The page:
(c) Filing deadlines. In order for a recipient of high-cost support to continue to receive support for the following calendar year, or retain its eligible telecommunications carrier designations, it must submit the annual reporting information as set forth below.


(1) Price cap carriers that accepted Phase II model-based support, rate-of-return carriers, and recipients of Rural Digital Opportunity Fund support must submit the annual reporting information required by March 1 as described in paragraphs (a) and (b) of this section. Eligible telecommunications carriers that file their reports after the March 1 deadline shall receive a reduction in support pursuant to the following schedule:


(i) An eligible telecommunications carrier that files after the March 1 deadline, but by March 8, will have its support reduced in an amount equivalent to seven days in support;


(ii) An eligible telecommunications carrier that files on or after March 9 will have its support reduced on a pro-rata daily basis equivalent to the period of non-compliance, plus the minimum seven-day reduction;


(iii) Grace period. An eligible telecommunications carrier that submits the annual reporting information required by this section after March 1 but before March 5 will not receive a reduction in support if the eligible telecommunications carrier and its holding company, operating companies, and affiliates as reported pursuant to § 54.313(a)(8) in their report due July 1 of the prior year have not missed the March 1 deadline in any prior year.


(2) Recipients of support to serve fixed locations awarded through a competitive bidding process must submit the annual reporting information required by the last business day of the second calendar month following the relevant support years as described in paragraphs (a) and (b) of this section. Eligible telecommunications carriers that file their reports after the deadline shall receive a reduction in support pursuant to the following schedule:


(i) An eligible telecommunications carrier that files after the deadline, but within seven days of the deadline, will have its support reduced in an amount equivalent to seven days in support;


(ii) An eligible telecommunications carrier that filed on or after the eighth day following the deadline will have its support reduced on a pro-rata daily basis equivalent to the period of non-compliance, plus the minimum seven-day reduction;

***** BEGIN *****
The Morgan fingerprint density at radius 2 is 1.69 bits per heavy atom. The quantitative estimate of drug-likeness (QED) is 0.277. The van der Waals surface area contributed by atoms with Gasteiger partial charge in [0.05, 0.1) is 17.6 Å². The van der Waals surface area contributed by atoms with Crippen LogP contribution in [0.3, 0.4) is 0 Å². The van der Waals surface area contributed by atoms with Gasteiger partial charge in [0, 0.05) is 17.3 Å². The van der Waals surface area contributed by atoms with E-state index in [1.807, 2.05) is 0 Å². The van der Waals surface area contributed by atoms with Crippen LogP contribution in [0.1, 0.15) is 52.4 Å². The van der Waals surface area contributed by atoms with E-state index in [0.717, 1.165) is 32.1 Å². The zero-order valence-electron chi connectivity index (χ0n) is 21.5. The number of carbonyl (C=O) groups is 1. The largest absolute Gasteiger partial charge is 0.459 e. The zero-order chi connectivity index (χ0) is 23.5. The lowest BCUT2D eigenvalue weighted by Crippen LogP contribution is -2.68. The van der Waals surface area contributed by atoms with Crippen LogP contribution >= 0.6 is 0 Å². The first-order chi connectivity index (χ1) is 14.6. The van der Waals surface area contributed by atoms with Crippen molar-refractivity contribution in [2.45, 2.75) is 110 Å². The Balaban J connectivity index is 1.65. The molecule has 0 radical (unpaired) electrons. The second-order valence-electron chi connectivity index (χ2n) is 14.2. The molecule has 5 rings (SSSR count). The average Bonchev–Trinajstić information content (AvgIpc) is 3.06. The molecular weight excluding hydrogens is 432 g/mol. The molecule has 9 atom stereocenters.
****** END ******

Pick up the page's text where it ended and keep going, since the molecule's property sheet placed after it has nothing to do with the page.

(iii) Grace period. An eligible telecommunications carrier that submits the annual reporting information required by this section within three days of the deadline will not receive a reduction in support if the eligible telecommunications carrier and its holding company, operating companies, and affiliates as reported pursuant to § 54.313(a)(8) in their report due July 1 of the prior year have not missed the deadline in any prior year.


[81 FR 24341, Apr. 25, 2016, as amended at 81 FR 44451, July 7, 2016; 81 FR 69713, Oct. 7, 2016; 82 FR 14340, Mar. 20, 2017; 84 FR 4732, Feb. 19, 2019; 84 FR 59964, Nov. 7, 2019, 85 FR 13798, Mar. 10, 2020; 87 FR 13948, Mar. 11, 2022]


§ 54.317 Alaska Plan for competitive eligible telecommunications carriers serving remote Alaska.

(a) Election of support. Subject to the requirements of this section, certain competitive eligible telecommunications carriers serving remote areas in Alaska, as defined in § 54.307(e)(3)(i), shall have a one-time option to elect to participate in the Alaska Plan. Carriers exercising this option with approved performance plans shall have their support frozen for a period of ten years beginning on or after January 1, 2017, at a date set by the Wireless Telecommunications Bureau, notwithstanding § 54.307.


(b) Carriers eligible for support. A competitive eligible telecommunications carrier shall be eligible for frozen support pursuant to the Alaska Plan if that carrier serves remote areas in Alaska as defined by § 54.307(e)(3)(i) and if that carrier certified that it served covered locations in Alaska in its September 30, 2011, filing of line counts with the Administrator and submitted a performance plan by August 23, 2016.